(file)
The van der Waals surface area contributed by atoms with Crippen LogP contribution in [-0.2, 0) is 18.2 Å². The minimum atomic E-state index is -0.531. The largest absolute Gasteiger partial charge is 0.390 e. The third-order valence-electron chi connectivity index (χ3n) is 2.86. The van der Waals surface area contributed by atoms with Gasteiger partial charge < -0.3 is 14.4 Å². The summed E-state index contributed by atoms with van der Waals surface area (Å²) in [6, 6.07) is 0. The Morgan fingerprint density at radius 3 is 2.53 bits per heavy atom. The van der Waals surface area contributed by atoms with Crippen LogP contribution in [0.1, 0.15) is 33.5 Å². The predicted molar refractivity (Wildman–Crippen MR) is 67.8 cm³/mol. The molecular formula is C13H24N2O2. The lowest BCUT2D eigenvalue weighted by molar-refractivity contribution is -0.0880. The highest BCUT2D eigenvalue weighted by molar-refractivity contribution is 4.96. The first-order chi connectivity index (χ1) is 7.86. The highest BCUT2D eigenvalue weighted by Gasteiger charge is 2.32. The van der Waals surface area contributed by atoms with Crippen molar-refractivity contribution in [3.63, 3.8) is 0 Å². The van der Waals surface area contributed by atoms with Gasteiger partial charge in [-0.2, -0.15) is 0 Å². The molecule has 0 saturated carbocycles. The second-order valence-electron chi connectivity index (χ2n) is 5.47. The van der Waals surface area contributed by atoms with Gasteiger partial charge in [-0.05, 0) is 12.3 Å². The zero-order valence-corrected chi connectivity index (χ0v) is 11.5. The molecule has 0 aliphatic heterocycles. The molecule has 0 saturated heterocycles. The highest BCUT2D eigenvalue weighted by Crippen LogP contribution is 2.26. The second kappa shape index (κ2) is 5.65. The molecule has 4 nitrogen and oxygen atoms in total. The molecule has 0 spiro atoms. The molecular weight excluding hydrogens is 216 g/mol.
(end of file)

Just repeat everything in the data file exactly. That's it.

The van der Waals surface area contributed by atoms with Crippen LogP contribution in [-0.2, 0) is 18.2 Å². The minimum atomic E-state index is -0.531. The largest absolute Gasteiger partial charge is 0.390 e. The third-order valence-electron chi connectivity index (χ3n) is 2.86. The van der Waals surface area contributed by atoms with Gasteiger partial charge < -0.3 is 14.4 Å². The summed E-state index contributed by atoms with van der Waals surface area (Å²) in [6, 6.07) is 0. The Morgan fingerprint density at radius 3 is 2.53 bits per heavy atom. The van der Waals surface area contributed by atoms with Crippen LogP contribution in [0.1, 0.15) is 33.5 Å². The predicted molar refractivity (Wildman–Crippen MR) is 67.8 cm³/mol. The molecular formula is C13H24N2O2. The lowest BCUT2D eigenvalue weighted by molar-refractivity contribution is -0.0880. The highest BCUT2D eigenvalue weighted by molar-refractivity contribution is 4.96. The first-order chi connectivity index (χ1) is 7.86. The highest BCUT2D eigenvalue weighted by Gasteiger charge is 2.32. The van der Waals surface area contributed by atoms with Crippen molar-refractivity contribution in [3.63, 3.8) is 0 Å². The van der Waals surface area contributed by atoms with Gasteiger partial charge in [-0.2, -0.15) is 0 Å². The molecule has 0 saturated carbocycles. The second-order valence-electron chi connectivity index (χ2n) is 5.47. The van der Waals surface area contributed by atoms with Gasteiger partial charge in [-0.05, 0) is 12.3 Å². The zero-order valence-corrected chi connectivity index (χ0v) is 11.5. The molecule has 0 aliphatic heterocycles. The molecule has 0 saturated heterocycles. The highest BCUT2D eigenvalue weighted by Crippen LogP contribution is 2.26. The second kappa shape index (κ2) is 5.65. The molecule has 4 nitrogen and oxygen atoms in total. The molecule has 0 spiro atoms. The molecular weight excluding hydrogens is 216 g/mol.